A few new adult Goldfinches were caught and provided more examples of variation in plumage. Both of these birds are males (age code 6) with the bird on the right having a less extensive red mask than some females.
This female Chaffinch had a quite a bad a case of scaly leg which is caused by an infection of mites. This bird was released unringed because of the severe encrustations. Chaffinches seem to be particularly prone to this condition and infected birds are encountered fairly regularly.

Saturday, 20 June 2015

Sexing Goldfinches: easier said than done.

My previous posts on this subject are still attracting a lot of interest and my original photographic guide (link here) has been viewed thousands of times. When I put that guide together I was dealing with birds that had been caught in autumn and winter and consequently were not of known sex. However, that post illustrated the problems that can be encountered when trying to sex birds from the extent of the red mask, appearance of the lesser coverts and the colour of the nasal hairs. Around a third of the birds couldn't be sexed on plumage with a sufficient degree of certainty as they had one or more feature that was intermediate in appearance or they had what appeared to be contradictory plumage features.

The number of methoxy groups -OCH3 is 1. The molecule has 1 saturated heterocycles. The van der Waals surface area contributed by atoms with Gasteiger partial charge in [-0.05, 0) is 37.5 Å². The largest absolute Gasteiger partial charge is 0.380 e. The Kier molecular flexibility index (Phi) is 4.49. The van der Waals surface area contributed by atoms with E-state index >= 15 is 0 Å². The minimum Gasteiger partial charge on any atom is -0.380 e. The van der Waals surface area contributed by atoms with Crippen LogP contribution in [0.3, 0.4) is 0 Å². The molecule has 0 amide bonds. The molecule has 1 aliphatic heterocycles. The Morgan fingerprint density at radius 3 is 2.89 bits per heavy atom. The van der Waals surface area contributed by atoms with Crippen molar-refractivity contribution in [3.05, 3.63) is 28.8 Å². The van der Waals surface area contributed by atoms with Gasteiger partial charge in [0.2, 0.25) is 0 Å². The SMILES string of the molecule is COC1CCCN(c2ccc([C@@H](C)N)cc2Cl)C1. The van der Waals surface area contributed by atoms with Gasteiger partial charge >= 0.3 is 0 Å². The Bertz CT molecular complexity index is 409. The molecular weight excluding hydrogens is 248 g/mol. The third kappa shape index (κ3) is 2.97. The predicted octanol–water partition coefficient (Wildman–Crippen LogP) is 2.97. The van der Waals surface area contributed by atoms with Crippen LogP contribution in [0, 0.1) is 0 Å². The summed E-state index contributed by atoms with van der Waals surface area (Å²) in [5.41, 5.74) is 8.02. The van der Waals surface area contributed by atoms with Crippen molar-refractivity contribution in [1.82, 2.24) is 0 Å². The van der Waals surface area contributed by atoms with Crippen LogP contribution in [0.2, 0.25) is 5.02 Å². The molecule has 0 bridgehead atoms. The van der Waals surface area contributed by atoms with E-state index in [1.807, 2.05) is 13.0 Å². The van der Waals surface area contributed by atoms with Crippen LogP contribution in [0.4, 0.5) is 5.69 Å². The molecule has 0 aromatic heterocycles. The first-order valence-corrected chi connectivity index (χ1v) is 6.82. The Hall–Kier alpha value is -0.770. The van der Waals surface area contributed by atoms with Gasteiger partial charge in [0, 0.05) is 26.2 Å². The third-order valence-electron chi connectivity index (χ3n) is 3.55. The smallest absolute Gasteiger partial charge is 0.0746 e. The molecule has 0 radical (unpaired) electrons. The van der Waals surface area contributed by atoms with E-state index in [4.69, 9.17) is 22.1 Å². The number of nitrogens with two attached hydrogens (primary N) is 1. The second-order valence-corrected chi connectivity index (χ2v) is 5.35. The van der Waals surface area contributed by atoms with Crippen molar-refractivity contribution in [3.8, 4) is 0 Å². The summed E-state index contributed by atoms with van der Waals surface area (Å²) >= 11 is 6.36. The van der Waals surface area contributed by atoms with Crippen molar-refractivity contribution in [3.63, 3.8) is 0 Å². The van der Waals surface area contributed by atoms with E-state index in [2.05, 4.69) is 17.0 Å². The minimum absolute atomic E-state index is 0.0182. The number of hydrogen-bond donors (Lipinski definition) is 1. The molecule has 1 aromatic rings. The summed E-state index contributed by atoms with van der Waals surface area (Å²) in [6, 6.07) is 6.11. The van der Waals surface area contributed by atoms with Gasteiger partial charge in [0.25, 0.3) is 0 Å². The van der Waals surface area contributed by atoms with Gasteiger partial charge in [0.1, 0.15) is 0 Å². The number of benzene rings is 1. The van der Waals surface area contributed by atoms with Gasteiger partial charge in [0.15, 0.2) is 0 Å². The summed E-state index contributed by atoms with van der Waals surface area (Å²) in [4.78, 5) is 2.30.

I managed to catch a few birds last summer that I was able to sex from the presence of a brood patch in the case of females or a cloacal protuberance in the case of males. Although the sample size was quite small they threw a bit more light on the plumage features and on the extent of the red mask in particular. These birds confirmed that there is an overlap in the extent of the red mask between males and females and perhaps far more than is generally realised.

Bringing matters up to date I have caught more Goldfinches so far this breeding season than I have ever done before and I have been able to confirm the sex of these birds by checking them for the presence of a brood patch (female) or a cloacal protuberance (male). Being able to handle and photograph more birds of known sex has confirmed that there is a significant degree of overlap in the appearance of some males and females and others are what might be considered borderline. So lets have a look at some of these recent birds.

Z414635 was retrapped and photographed on 16/06/15                   Z414932 was ringed on 16/06/15                   
Z414933 was ringed on  16/06/15                                       Z414934 was ringed on 16/06/15    
Z414921 ringed and photographed 12/06/15.                   Z414888  retrapped and photographed 12/06/15